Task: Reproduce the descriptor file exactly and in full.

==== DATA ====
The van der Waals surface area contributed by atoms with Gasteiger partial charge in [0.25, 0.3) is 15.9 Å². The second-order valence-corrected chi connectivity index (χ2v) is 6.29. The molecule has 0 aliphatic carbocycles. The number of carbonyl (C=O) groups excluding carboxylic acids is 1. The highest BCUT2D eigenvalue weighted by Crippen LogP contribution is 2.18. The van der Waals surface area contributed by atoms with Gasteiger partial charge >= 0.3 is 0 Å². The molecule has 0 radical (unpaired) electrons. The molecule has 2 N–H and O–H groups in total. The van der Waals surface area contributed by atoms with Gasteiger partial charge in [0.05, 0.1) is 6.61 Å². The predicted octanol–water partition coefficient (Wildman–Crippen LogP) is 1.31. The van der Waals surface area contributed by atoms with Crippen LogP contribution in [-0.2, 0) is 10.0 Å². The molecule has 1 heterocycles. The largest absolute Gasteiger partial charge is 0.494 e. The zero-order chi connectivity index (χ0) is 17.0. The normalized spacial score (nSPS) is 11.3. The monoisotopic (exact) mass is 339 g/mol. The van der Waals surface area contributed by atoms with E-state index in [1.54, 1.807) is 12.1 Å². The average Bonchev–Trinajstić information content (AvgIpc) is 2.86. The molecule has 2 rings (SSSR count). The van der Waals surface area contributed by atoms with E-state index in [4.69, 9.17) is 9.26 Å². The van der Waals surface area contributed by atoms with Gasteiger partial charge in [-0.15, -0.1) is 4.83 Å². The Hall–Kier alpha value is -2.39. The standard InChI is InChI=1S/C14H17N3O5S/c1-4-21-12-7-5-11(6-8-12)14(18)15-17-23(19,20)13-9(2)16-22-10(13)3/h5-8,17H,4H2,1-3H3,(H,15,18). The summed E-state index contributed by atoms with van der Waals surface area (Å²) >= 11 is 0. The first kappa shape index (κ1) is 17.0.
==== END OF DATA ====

The van der Waals surface area contributed by atoms with Gasteiger partial charge in [0.25, 0.3) is 15.9 Å². The second-order valence-corrected chi connectivity index (χ2v) is 6.29. The molecule has 0 aliphatic carbocycles. The number of carbonyl (C=O) groups excluding carboxylic acids is 1. The highest BCUT2D eigenvalue weighted by Crippen LogP contribution is 2.18. The van der Waals surface area contributed by atoms with Gasteiger partial charge >= 0.3 is 0 Å². The molecule has 0 radical (unpaired) electrons. The molecule has 2 N–H and O–H groups in total. The van der Waals surface area contributed by atoms with Gasteiger partial charge in [0.05, 0.1) is 6.61 Å². The predicted octanol–water partition coefficient (Wildman–Crippen LogP) is 1.31. The van der Waals surface area contributed by atoms with Crippen LogP contribution in [-0.2, 0) is 10.0 Å². The molecule has 1 heterocycles. The largest absolute Gasteiger partial charge is 0.494 e. The zero-order chi connectivity index (χ0) is 17.0. The normalized spacial score (nSPS) is 11.3. The monoisotopic (exact) mass is 339 g/mol. The van der Waals surface area contributed by atoms with E-state index in [1.54, 1.807) is 12.1 Å². The average Bonchev–Trinajstić information content (AvgIpc) is 2.86. The molecule has 2 rings (SSSR count). The van der Waals surface area contributed by atoms with E-state index in [4.69, 9.17) is 9.26 Å². The van der Waals surface area contributed by atoms with Gasteiger partial charge in [-0.15, -0.1) is 4.83 Å². The Hall–Kier alpha value is -2.39. The standard InChI is InChI=1S/C14H17N3O5S/c1-4-21-12-7-5-11(6-8-12)14(18)15-17-23(19,20)13-9(2)16-22-10(13)3/h5-8,17H,4H2,1-3H3,(H,15,18). The summed E-state index contributed by atoms with van der Waals surface area (Å²) >= 11 is 0. The first kappa shape index (κ1) is 17.0.